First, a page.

Santa Clara/San Jose

No Health Threat For U.S. West Coast From Low Concentration Radioactive Particles From Japan

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The U.S. Nuclear Regulatory Commission (NRC) reports that “All the available information continues to indicate Hawaii, Alaska, the U.S. Territories, and the U.S. West Coast are not expected to experience any harmful levels of radioactivity,” despite the reports of low concentrations of radioactive particles heading eastward from Japan.

On April 8, the World Health Organization (WHO) stated that there are no radiation related health risks to individuals outside of Japan. Additionally, the Centers for Disease Control remains confident that there will be no serious health consequences here in the U.S.

The U.S. continues to monitor the situation through Radnet, a system of 100 radiation monitors overseen by the Environmental Protection Agency (EPA). Pepperdine University officials are also following developments for any changes. Additional information is available from the resources below:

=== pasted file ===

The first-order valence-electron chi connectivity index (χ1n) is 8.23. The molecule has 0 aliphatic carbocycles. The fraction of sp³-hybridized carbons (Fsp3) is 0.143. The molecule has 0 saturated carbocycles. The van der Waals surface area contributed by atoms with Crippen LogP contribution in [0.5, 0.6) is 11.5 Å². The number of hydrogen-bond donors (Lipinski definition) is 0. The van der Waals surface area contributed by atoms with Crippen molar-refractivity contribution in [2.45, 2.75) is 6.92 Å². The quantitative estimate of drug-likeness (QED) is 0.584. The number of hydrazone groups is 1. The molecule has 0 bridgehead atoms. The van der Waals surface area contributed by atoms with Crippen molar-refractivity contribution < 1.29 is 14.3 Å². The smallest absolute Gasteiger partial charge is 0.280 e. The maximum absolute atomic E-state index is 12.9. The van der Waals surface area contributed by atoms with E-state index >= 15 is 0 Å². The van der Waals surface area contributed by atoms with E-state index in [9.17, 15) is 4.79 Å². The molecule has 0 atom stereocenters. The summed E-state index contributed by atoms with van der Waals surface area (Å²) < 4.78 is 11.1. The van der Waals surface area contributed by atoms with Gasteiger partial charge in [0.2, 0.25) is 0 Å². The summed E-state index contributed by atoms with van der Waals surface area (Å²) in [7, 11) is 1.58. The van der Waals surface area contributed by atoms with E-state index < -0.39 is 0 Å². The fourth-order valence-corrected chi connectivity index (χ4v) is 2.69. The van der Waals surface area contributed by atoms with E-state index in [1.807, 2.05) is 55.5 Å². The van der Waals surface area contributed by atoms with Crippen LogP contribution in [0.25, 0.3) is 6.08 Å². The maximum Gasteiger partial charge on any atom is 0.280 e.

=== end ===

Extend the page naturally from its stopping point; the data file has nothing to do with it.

At this time there are no indications of a risk to the U.S. west coast.

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State and federal health officials do not believe that radiation from Japan will create a harmful health threat to the U.S. west coast. Nevertheless, Pepperdine University officials are closely monitoring the situation for any changes. The U.S. Department of Energy has activated the National Atmospheric Release Advisory Center to determine how the radiation would disperse in the atmosphere from Fukushima, and we are following that progress. At this time there are no indications of a risk to the U.S. west coast. Pepperdine remains poised and prepared to respond to various types of emergencies; we maintain food, water, medical, and other supplies for use in an emergency, and our staff practices emergency response. We communicate widely to our student community so that all should know how and where to get instructions during emergencies. Please see our emergency webpage at emergency.pepperdine.edu for further information.